Reach Us +44-1764910199
Luis Roberto Zeledon | OMICS International
ISSN: 2167-1079

Primary Healthcare: Open Access
Open Access

OMICS International organises 3000+ Global Conferenceseries Events every year across USA, Europe & Asia with support from 1000 more scientific Societies and Publishes 700+ Open Access Journals which contains over 50000 eminent personalities, reputed scientists as editorial board members.

Open Access Journals gaining more Readers and Citations
700 Journals and 15,000,000 Readers Each Journal is getting 25,000+ Readers

This Readership is 10 times more when compared to other Subscription Journals (Source: Google Analytics)
All submissions of the EM system will be redirected to Online Manuscript Submission System. Authors are requested to submit articles directly to Online Manuscript Submission System of respective journal.

Luis Roberto Zeledon

 Kaiser Permanente Los Angeles Medical Center, Los Angeles, USA


 I'm proud to say I'm a real Los Angeles native, growing up just three miles from the Kaiser Permanente Los Angeles Medical Center. I spent some time up in Berkeley going to college, moved to Chicago for medical school and returned to the Bay Area for my residency. I eventually moved back to Los Angeles in 1993. Southern California is definitely where I want to be. At Berkeley, I was a zoology and genetics major with plans to go to veterinarian school. But that all changed after I volunteered in the Emergency Department at Children's Hospital & Research Center Oakland. I soon learned that medicine, especially pediatrics, was the thing for me. Surprisingly, the part of pediatrics I enjoyed most during my residency was seeing the teenagers. Most pediatricians like the babies, which I do, but taking care of teenagers is more challenging and fun. So when I finished at Oakland, I moved to L.A. to do a fellowship at UCLA in adolescent medicine.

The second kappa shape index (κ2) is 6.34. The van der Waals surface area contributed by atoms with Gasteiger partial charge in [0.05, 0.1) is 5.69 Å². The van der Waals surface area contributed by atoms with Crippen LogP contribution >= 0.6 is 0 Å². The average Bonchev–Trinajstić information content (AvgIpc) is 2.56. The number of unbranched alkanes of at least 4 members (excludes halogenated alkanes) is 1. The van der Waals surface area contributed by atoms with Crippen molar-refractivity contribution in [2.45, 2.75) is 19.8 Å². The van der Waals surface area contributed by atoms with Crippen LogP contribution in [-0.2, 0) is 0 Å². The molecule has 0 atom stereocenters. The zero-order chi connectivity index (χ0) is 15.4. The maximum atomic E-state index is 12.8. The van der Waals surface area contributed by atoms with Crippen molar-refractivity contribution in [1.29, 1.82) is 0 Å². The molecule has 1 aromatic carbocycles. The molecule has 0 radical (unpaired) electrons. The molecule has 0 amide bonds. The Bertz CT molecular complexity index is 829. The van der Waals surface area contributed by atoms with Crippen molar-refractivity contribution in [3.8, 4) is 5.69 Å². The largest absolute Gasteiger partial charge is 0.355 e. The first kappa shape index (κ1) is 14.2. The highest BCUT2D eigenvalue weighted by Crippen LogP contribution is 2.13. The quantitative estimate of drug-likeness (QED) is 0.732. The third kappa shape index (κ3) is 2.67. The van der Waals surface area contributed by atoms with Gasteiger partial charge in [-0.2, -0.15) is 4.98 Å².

Research Interest

 I'm very lucky to work here at the teenage medicine clinic. It's different than most pediatric and adult clinics in that I like seeing my patients first by themselves and then afterwards asking the parent or guardian to join. Although some parents think they are being excluded, they aren't. I just speak to them later to make sure I'm not missing anything and make sure their questions get answered. After all, part of my job is making sure my patients grow up to be responsible and healthy adults. As much as possible, I try to partner with my patient's parents or guardians to reach this goal.


Global Speakers in the subject

Global Experts in the subject